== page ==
Nigerian cult funk artist William Onyeabor has sadly passed away at age 70. His label Luaka Bop posted a statement on his Facebook. Here's an excerpt:

Rest In Peace, William Onyeabor (March 26, 1946 - January 16, 2017)

It is with incredibly heavy hearts that we have to announce that the great Nigerian business leader and mythic music pioneer William Onyeabor has passed away at the age of 70. He died peacefully in his sleep following a brief illness, at his home in Enugu, Nigeria

...We would like to send our deepest condolences to his family and thank each and every one of you who has helped share the love for his music around the world.

Luaka Bop

Onyeabor recorded nine albums from 1977 to 1985, and then took a break from music. Over the years since then, he made fans out of some key figures in Western pop music, like David Byrne, who eventually helped to further introduce Onyeabor's music to the Western world with the 2013 release of the Who Is William Onyeabor? compilation on Byrne's Luaka Bop label. A documentary came out the following year, featuring interviews with Damon Albarn, Caribou, Martyn Ware of The Human League, Femi Kuti, and more. A box set followed as well.

Though William Onyeabor remained mostly a recluse, Luaka Bop organized high-profile tribute concerts to him in recent years, including shows at BAM, Fallon, and Central Park, that featured David Byrne, Alexis Taylor (Hot Chip), Dev Hynes (Blood Orange), Kele Okereke (Bloc Party), Dead Prez, Pharoah Sanders, and more.

David Byrne also wrote a little about Onyeabor and you can read that below.

Rest in peace, William Onyeabor. You'll be missed.

William Onyeabor passed away at his home in Nigeria day before yesterday. His surprising (no other African musician was using synthesizers then) recordings, his conscious lyrics and messages and his entrepreneurial ambitions (up until selling them late last year, he had his own vinyl mastering and pressing machines!) were all way ahead of their time. He continues to inspire musicians and fans around the world.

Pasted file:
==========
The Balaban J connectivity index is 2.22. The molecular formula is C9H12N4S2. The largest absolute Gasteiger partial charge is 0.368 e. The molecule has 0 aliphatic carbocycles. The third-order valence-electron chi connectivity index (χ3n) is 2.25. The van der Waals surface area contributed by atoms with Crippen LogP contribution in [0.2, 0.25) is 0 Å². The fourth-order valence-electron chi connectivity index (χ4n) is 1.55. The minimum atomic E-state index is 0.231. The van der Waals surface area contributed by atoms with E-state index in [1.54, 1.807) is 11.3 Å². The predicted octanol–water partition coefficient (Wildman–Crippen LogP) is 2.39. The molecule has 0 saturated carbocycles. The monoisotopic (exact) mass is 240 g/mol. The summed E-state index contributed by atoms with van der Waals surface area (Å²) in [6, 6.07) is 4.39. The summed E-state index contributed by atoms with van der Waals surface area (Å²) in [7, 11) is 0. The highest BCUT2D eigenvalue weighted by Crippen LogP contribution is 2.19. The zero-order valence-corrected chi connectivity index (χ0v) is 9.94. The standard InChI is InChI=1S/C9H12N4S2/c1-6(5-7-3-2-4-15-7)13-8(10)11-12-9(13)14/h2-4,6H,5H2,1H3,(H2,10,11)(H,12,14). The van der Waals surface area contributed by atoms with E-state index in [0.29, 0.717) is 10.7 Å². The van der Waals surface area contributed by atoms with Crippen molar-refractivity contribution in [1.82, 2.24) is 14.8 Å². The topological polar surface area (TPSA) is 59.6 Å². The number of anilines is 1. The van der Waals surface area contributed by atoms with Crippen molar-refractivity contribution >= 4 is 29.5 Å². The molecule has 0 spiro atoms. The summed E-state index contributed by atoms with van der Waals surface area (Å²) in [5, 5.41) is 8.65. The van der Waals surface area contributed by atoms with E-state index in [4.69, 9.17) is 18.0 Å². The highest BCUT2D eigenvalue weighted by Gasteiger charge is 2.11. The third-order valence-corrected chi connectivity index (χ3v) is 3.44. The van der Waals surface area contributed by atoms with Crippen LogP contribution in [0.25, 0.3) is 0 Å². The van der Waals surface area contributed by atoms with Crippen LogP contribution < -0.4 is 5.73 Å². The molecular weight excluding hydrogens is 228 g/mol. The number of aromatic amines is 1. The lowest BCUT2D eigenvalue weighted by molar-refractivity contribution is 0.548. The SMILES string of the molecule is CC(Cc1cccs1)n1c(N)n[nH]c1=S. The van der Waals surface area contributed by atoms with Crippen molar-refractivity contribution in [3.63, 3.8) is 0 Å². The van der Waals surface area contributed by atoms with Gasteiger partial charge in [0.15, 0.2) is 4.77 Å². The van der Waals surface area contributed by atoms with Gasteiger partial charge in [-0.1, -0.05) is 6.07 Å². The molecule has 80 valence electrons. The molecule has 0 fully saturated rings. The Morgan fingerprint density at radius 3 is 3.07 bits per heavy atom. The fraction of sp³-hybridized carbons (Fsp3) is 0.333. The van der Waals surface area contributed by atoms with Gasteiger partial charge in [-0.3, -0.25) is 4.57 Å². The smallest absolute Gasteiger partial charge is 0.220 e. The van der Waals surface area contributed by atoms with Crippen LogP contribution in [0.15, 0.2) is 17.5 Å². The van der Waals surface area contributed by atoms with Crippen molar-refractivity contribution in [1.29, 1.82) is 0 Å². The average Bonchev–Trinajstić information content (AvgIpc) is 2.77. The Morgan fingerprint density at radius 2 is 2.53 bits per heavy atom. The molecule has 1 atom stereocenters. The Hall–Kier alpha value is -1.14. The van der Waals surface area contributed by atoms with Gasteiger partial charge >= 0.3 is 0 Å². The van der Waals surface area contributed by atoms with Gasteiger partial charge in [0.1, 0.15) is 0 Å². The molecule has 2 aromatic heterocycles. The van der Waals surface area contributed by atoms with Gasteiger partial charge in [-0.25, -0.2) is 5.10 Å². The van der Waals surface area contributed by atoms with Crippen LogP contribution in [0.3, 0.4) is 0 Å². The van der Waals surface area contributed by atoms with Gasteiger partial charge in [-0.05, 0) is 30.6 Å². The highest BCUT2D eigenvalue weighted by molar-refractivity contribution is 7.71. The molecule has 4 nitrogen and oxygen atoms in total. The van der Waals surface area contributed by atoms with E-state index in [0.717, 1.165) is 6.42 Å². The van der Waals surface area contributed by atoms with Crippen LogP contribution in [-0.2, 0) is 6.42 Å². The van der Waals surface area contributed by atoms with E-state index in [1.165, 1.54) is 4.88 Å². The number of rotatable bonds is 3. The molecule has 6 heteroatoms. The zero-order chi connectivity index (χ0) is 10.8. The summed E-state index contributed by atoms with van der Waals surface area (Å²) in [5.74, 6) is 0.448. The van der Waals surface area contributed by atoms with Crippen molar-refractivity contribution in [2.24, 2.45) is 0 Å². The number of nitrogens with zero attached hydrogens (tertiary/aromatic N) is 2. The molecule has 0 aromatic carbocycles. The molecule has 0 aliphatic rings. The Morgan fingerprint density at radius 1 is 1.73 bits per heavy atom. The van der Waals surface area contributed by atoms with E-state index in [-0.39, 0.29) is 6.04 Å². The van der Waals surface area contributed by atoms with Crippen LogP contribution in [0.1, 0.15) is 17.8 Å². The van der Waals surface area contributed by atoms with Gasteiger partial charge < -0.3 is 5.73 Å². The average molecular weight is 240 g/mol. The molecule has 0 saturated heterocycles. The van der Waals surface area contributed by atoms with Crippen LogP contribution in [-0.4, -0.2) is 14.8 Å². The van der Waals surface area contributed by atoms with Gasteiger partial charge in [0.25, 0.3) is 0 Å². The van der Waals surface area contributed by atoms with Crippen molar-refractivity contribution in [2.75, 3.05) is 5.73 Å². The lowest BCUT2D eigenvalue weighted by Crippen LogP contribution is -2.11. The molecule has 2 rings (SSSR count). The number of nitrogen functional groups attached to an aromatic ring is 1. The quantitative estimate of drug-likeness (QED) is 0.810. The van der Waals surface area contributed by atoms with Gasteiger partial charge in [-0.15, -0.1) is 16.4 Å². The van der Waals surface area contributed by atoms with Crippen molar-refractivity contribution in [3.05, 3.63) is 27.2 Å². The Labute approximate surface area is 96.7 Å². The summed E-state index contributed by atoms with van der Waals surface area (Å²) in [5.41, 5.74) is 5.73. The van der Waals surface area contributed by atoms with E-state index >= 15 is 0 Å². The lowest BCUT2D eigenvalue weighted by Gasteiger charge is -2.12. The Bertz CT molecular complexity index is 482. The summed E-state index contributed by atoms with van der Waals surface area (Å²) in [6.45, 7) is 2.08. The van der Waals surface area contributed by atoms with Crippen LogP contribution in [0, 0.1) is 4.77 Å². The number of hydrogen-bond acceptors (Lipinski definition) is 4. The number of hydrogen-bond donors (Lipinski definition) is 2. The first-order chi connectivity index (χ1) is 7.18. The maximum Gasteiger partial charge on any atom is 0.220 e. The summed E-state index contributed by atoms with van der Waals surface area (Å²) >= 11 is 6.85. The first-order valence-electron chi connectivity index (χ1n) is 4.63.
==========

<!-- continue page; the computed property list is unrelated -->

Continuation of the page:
I was deeply involved with the label Luaka Bop some years ago when Yale Evelev played me some funky-bordering-on-psychedelic tracks by a variety of African artists from the '70s. We put out a compilation of these called Love's a Real Thing, which contained a wonderful song by Onyeabor—"Better Change Your Mind"—a song whose message is as relevant today as it was then. More vinyl from this mysterious man was hard to find, but some trickled in.

Since then I've had less involvement with the label, but when they said they were doing these concerts of Onyeabor's music and asked if I would participate, I said yes. I joined the Atomic Bomb concerts in NY, London, Acapulco, San Francisco and LA. Multiple singers were anchored by the band Sinkane and augmented by African drummers, a horn section and often African singers as well. Those shows were some of the best times I've ever had on stage. Onyeabor's music came to life—it was fresh and transcendent. Everyone felt it. We played it, but he created it. - David Byrne